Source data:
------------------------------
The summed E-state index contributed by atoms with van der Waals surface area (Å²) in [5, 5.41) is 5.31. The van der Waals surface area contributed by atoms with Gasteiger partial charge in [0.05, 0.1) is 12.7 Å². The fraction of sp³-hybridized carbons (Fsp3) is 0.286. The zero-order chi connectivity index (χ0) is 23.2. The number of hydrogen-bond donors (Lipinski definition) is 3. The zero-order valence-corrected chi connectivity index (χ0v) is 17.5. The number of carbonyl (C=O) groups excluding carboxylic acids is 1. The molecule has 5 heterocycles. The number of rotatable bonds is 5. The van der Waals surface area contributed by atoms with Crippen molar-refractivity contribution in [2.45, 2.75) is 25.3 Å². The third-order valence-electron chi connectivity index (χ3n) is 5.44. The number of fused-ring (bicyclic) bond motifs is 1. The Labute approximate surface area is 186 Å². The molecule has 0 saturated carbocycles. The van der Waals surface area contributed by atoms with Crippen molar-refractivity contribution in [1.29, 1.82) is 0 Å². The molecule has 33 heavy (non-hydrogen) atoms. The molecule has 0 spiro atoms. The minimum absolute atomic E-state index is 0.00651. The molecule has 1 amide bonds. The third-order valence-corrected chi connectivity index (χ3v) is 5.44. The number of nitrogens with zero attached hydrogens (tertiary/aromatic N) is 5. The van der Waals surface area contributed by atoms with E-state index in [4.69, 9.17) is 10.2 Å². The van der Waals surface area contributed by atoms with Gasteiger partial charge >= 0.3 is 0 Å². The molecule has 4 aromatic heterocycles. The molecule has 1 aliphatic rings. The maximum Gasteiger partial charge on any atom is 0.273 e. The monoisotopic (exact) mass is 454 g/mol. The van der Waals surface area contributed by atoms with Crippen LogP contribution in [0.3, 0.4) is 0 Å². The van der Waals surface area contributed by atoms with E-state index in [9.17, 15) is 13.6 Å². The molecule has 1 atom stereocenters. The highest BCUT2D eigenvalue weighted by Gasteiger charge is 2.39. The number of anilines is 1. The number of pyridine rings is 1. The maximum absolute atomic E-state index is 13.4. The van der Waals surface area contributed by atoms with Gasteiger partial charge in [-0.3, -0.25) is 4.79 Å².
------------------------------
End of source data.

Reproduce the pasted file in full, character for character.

The summed E-state index contributed by atoms with van der Waals surface area (Å²) in [5, 5.41) is 5.31. The van der Waals surface area contributed by atoms with Gasteiger partial charge in [0.05, 0.1) is 12.7 Å². The fraction of sp³-hybridized carbons (Fsp3) is 0.286. The zero-order chi connectivity index (χ0) is 23.2. The number of hydrogen-bond donors (Lipinski definition) is 3. The zero-order valence-corrected chi connectivity index (χ0v) is 17.5. The number of carbonyl (C=O) groups excluding carboxylic acids is 1. The molecule has 5 heterocycles. The number of rotatable bonds is 5. The van der Waals surface area contributed by atoms with Crippen molar-refractivity contribution in [2.45, 2.75) is 25.3 Å². The third-order valence-electron chi connectivity index (χ3n) is 5.44. The number of fused-ring (bicyclic) bond motifs is 1. The Labute approximate surface area is 186 Å². The molecule has 0 saturated carbocycles. The van der Waals surface area contributed by atoms with Crippen molar-refractivity contribution in [1.29, 1.82) is 0 Å². The molecule has 33 heavy (non-hydrogen) atoms. The molecule has 0 spiro atoms. The minimum absolute atomic E-state index is 0.00651. The molecule has 1 amide bonds. The third-order valence-corrected chi connectivity index (χ3v) is 5.44. The number of nitrogens with zero attached hydrogens (tertiary/aromatic N) is 5. The van der Waals surface area contributed by atoms with E-state index in [4.69, 9.17) is 10.2 Å². The van der Waals surface area contributed by atoms with Gasteiger partial charge >= 0.3 is 0 Å². The molecule has 4 aromatic heterocycles. The molecule has 1 aliphatic rings. The maximum Gasteiger partial charge on any atom is 0.273 e. The monoisotopic (exact) mass is 454 g/mol. The van der Waals surface area contributed by atoms with Crippen LogP contribution in [0.3, 0.4) is 0 Å². The van der Waals surface area contributed by atoms with E-state index in [9.17, 15) is 13.6 Å². The molecule has 1 atom stereocenters. The highest BCUT2D eigenvalue weighted by Gasteiger charge is 2.39. The number of anilines is 1. The number of pyridine rings is 1. The maximum absolute atomic E-state index is 13.4. The van der Waals surface area contributed by atoms with Gasteiger partial charge in [-0.3, -0.25) is 4.79 Å².